For fleets stuck in a constant cycle of breakdown and repair, vehicle maintenance can feel like an insurmountable mound of tasks that never goes away. But with a quick triage of your processes, you can begin to identify your reactive tendencies and shift to a more proactive stance on maintenance.
In 2018, Norma Block, the CEO of Barmac Contracting in Alberta, Canada, noticed some worrying trends in her shop. Services were getting backed up in the shop, mechanics didn’t have time to complete paperwork, and it had become impossible to track maintenance data. As she and the rest of the company dug into what was going wrong, they quickly diagnosed the cause: mechanics were only focused on responding to issues as they came up.
"We had a ‘come-to-Jesus’ moment with our company," Norma says. "When we had those original conversations when things were so bad, I just said, ‘As mechanics, what is your job? What is it that you do?’ And nobody said anything, except the one young mechanic who sat up and said, ‘Well, we fix things.’ Yeah, you do. That’s right. But you also should be able to be in the business of prevention and predicting."
Many fleets end up in the same boat as Barmac Contracting, where every day in the shop just feels like a hamster wheel of reactive maintenance. So what are some of the key indicators that your maintenance process might be rooted in reactivity?
1. Your vehicles break down a lot.
A fleet that prioritizes proactive action in their maintenance strategy focuses on catching mechanical issues before they create a roadside event. But if your fleet assets are constantly having to be towed into the shop to be patched back together again, there’s a good chance that you’re missing some of the big flashing signs that could clue you in to a potential breakdown before the actual breakdown occurs.
2. Assets continue to have the same recurring problems.
Similar to frequent breakdowns, if your vehicles are constantly experiencing the same issues over and over again, you might only be solving for a piece of what landed the vehicle in the shop in the first place. If you don’t remedy the whole problem the first time, you can expect to see that asset on a lift again.
3. Downtime always seems to be longer than planned.
The only thing more inconvenient than scheduling a vehicle to a work site or route and then suddenly having to pull it for a mechanical issue is not knowing when you’re going to be able to get it back on the road. If it takes mechanics a long time to diagnose and then solve for a vehicle’s breakdown, you could be missing key maintenance data that would speed the process significantly.
4. Maintenance tends to feel like a crisis, not an assumption.
While death and taxes are the only two sure things in the average person’s life, fleet managers have a third: maintenance on vehicles. If you’re following a proactive maintenance process, routine services will never come as a surprise and emergency repairs will be kept to a minimum. But if you’re running a reactive fleet, any mishap could have the capacity to set your whole operation off-kilter.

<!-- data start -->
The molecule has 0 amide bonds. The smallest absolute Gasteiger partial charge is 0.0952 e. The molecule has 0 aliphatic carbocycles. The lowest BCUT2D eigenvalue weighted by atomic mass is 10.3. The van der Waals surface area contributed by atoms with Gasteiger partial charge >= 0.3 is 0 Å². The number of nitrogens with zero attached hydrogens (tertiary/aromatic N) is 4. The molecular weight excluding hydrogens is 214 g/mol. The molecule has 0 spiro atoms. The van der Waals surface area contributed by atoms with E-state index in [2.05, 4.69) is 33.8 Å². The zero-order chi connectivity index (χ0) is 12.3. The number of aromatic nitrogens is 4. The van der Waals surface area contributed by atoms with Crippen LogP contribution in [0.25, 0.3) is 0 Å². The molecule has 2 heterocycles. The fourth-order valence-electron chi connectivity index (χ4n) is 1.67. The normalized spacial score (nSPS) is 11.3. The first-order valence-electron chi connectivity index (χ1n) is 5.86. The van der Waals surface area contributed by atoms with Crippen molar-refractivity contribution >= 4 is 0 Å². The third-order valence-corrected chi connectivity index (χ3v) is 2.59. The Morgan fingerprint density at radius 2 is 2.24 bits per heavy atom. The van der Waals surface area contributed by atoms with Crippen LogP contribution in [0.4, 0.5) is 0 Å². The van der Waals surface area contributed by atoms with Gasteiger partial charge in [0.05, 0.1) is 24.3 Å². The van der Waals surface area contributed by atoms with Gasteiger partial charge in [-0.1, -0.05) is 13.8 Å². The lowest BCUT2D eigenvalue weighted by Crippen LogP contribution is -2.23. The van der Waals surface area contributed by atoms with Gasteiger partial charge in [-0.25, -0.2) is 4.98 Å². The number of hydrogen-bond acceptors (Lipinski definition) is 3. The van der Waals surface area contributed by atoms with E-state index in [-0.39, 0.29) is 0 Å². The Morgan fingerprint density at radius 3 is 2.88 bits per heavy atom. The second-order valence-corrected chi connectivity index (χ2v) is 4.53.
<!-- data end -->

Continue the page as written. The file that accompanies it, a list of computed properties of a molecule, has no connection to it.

How to Cure a Reactive Process
As Norma puts it, "When you’re just waiting for something to break so you can fix it, you don’t get to see what’s ahead of you." No one can totally prevent any unplanned repairs from happening, but the best fleets are able to effectively balance reactive service that they can’t control with predictive maintenance that they can plan and track.
Here are a few examples of what you can do to get ahead of repairs and stay proactive.
- Do Driver Vehicle Inspection Reports on all your vehicles every day, pre- and post-trip. DVIRs are your first line of defense for any vehicle issue, from something as simple as a dead bulb in a tail light to a worn belt. If your operators report any abnormalities in their inspections, you can pull the asset right then and there to identify what might be causing the problem.
- **Follow a strict preventive maintenance schedule.**If DVIRs are your shield, PM schedules are your sword. Most major mechanical issues can be prevented entirely by ensuring your vehicles are being properly serviced on OEM recommended timelines, if not more frequently.
- Keep a consistent log of services and how much they cost. Having a source of truth for all the work that’s been done to an asset can help you better predict what it might need in the future, as well as calculate its total cost of ownership so you know when its cost of repair is outpacing its overall value.
- Set maintenance key performance indicators to gauge your success in the shop. Maintenance KPIs can include repair turnover rate, technician efficiency, work order completion and other maintenance specific measurements so you can begin to steadily decrease downtime.
- Use fleet management software to keep it all straight. A good FMS like Fleetio can automate the majority of the maintenance process for you, monitoring your fleet and technician performance, standardizing your DVIRs in a digital format, sending automatic notifications for PM services, and storing all of your maintenance data in one central location.